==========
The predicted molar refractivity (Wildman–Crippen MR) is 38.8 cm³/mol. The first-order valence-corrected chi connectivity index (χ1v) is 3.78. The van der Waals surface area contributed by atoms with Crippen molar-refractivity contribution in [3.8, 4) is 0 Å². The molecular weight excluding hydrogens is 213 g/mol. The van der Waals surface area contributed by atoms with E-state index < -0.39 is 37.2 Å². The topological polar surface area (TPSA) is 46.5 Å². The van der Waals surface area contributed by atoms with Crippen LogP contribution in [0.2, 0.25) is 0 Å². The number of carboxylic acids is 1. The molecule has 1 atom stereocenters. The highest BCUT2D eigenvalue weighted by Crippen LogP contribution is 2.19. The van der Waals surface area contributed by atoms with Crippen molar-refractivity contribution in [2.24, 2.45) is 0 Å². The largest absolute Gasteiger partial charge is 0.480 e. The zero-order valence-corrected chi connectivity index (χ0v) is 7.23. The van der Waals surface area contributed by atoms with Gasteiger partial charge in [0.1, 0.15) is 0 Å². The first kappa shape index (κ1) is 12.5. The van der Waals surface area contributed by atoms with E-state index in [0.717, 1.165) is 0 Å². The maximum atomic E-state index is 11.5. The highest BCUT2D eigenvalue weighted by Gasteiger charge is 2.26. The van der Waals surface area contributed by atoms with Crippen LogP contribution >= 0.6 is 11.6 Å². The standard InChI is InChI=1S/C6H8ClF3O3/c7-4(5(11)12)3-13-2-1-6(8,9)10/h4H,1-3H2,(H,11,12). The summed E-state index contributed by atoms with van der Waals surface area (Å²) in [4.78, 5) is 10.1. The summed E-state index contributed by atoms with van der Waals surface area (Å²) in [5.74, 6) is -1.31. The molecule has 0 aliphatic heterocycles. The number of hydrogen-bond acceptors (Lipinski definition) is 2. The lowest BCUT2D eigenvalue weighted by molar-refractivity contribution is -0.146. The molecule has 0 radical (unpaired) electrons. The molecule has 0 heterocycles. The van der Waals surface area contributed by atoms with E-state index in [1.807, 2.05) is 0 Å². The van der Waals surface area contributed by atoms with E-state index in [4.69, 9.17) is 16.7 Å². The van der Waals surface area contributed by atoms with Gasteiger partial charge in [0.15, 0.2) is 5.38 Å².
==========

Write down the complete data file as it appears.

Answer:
The predicted molar refractivity (Wildman–Crippen MR) is 38.8 cm³/mol. The first-order valence-corrected chi connectivity index (χ1v) is 3.78. The van der Waals surface area contributed by atoms with Crippen molar-refractivity contribution in [3.8, 4) is 0 Å². The molecular weight excluding hydrogens is 213 g/mol. The van der Waals surface area contributed by atoms with E-state index < -0.39 is 37.2 Å². The topological polar surface area (TPSA) is 46.5 Å². The van der Waals surface area contributed by atoms with Crippen LogP contribution in [0.2, 0.25) is 0 Å². The number of carboxylic acids is 1. The molecule has 1 atom stereocenters. The highest BCUT2D eigenvalue weighted by Crippen LogP contribution is 2.19. The van der Waals surface area contributed by atoms with Crippen molar-refractivity contribution in [2.24, 2.45) is 0 Å². The largest absolute Gasteiger partial charge is 0.480 e. The zero-order valence-corrected chi connectivity index (χ0v) is 7.23. The van der Waals surface area contributed by atoms with Gasteiger partial charge in [0.1, 0.15) is 0 Å². The first kappa shape index (κ1) is 12.5. The van der Waals surface area contributed by atoms with E-state index in [0.717, 1.165) is 0 Å². The maximum atomic E-state index is 11.5. The highest BCUT2D eigenvalue weighted by Gasteiger charge is 2.26. The van der Waals surface area contributed by atoms with Crippen LogP contribution >= 0.6 is 11.6 Å². The standard InChI is InChI=1S/C6H8ClF3O3/c7-4(5(11)12)3-13-2-1-6(8,9)10/h4H,1-3H2,(H,11,12). The summed E-state index contributed by atoms with van der Waals surface area (Å²) in [4.78, 5) is 10.1. The summed E-state index contributed by atoms with van der Waals surface area (Å²) in [5.74, 6) is -1.31. The molecule has 0 aliphatic heterocycles. The number of hydrogen-bond acceptors (Lipinski definition) is 2. The lowest BCUT2D eigenvalue weighted by molar-refractivity contribution is -0.146. The molecule has 0 radical (unpaired) electrons. The molecule has 0 heterocycles. The van der Waals surface area contributed by atoms with E-state index in [1.807, 2.05) is 0 Å². The van der Waals surface area contributed by atoms with E-state index in [4.69, 9.17) is 16.7 Å². The van der Waals surface area contributed by atoms with Gasteiger partial charge in [0.15, 0.2) is 5.38 Å².